The “cost of doing business”:
Court rules on Toronto construction worker deaths
28 July 2012
Earlier this month, Ontario Justice Robert Bigelow rejected submissions for a $1million penalty and fined Toronto company Metron Construction just $200,000 after it pled guilty to a charge of criminal negligence causing death.
The charge arose from the Christmas Eve 2009 deaths of four Eastern European workers, who plummeted 13 stories to the ground after the swing-stage scaffolding they were on broke in half. The company was also ordered to pay an additional $30,000 “victim surcharge,” while sole owner and Metron director, Joel Swartz, was fined $112,500 for four violations of the provincial Occupational Health and Safety Act.
The ruling drew breathless reportage from the country’s major newspapers. “Historic guilty plea,” intoned the National Post. “This is the first time in Ontario the criminal code has been used to hold a company responsible for a worker’s death,” said the Globe and Mail. For his part, Judge Bigelow claimed that his ruling was meant to send a message that breaches of workplace safety provisions “will not be tolerated.”
A closer look at the facts surrounding the case points, however, to an entirely different conclusion.
Swartz and his company had pled guilty to a series of safety code contraventions that included failure to take reasonable care that workers were adequately trained in using the fall protection system (the workers were not using their fall arrest lines), failure to keep proper records of training given, failure to take reasonable care that a scaffold was not defective or hazardous, and failure to ensure a suspended platform complied with construction regulations. Swartz had struck the plea deal in order to escape criminal conviction.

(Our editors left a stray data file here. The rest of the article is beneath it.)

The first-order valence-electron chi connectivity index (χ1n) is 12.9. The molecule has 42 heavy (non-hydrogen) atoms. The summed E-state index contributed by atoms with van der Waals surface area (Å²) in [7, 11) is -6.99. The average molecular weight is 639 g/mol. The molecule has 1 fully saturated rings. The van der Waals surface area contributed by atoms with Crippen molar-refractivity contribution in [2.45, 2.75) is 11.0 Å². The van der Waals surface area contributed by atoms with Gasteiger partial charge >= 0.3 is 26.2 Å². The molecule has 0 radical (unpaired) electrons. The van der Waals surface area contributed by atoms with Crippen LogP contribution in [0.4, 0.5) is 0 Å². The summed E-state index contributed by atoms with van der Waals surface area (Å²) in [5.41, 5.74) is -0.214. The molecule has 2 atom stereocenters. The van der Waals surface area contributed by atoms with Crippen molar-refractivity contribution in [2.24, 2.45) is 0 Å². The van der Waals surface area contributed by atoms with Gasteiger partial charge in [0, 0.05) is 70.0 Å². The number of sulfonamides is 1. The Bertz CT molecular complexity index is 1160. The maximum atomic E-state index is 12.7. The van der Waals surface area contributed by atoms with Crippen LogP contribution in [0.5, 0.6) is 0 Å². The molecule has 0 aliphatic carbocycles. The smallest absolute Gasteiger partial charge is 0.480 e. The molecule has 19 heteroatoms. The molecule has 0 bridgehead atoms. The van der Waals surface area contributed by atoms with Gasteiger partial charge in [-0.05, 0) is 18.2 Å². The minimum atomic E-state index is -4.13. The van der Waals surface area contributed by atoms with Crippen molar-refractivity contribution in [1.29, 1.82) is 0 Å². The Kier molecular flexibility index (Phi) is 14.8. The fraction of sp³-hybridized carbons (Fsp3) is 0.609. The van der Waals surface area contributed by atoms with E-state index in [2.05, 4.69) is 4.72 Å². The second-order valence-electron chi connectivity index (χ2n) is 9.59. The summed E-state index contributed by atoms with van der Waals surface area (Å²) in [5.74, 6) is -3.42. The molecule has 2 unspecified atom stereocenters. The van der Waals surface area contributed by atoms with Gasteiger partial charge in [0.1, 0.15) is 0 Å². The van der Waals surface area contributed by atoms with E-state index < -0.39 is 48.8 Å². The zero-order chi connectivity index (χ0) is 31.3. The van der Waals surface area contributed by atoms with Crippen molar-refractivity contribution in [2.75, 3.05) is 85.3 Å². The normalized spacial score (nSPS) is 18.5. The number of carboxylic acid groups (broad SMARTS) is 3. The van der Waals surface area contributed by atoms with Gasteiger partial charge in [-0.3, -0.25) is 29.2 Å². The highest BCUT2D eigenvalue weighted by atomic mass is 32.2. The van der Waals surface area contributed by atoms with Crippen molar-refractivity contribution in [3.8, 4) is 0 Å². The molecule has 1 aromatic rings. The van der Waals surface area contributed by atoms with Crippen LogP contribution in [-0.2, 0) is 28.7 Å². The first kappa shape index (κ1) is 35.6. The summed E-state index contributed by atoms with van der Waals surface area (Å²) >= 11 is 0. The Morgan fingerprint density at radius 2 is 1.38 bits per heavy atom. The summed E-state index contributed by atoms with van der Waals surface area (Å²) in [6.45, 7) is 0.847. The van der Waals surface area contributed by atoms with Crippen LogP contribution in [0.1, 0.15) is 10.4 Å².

Immediately after the sentencing, however, Swartz’s lawyer, Jay Napster was more interested in “taking care” that blame for the tragedy be shifted away from his convicted client. “For reasons we will never know,” said Napster, “the workers, including the site supervisor, all of whom were trained and experienced, and knew better, decided to assume a risk that had tragic consequences.”
Napster did not feel it necessary to mention in his statement that in the months and weeks leading up to the tragedy, safety inspectors had issued at least five “stop work” orders for the high-rise balcony repair project that the victims were working at. Nor did Napster note that even though his client ultimately pled guilty to a handful of charges, 16 charges had been initially laid against him and another 30 lodged against the company.
The four dead workers and a fifth who was seriously injured in the accident were all recent immigrants. Lacking means and Canadian work experience, they become part of a pool of cheap labour workers, many of whom are driven to seek employment in the “underground economy” and are hence reluctant to press for proper safety training.
Killed in the incident were Vladimir Korostin, whose wife and two children face a deportation threat, Aleksey Blumberg, Alexander Bonderev and Fayzullo Fazilov. A fifth man, Dilshod Marupuv, who survived the fall suffered severe spinal and leg injuries, and according to his lawyer, will probably never work again.
The judge’s ruling has caused considerable outrage amongst workers across Canada. Under the criminal negligence law, Swartz was liable to a lengthy jail sentence. Instead, his company has been ordered to pay a fine that amounts to a paltry $50,000 for the life of each of the four dead workers. The Crown Attorney had asked for five times that amount—a still modest fine of $1 million—but the judge accepted the complaint of Swartz’s lawyer that since the deaths of the four men Metron Construction has lost up to 50 percent of its earnings.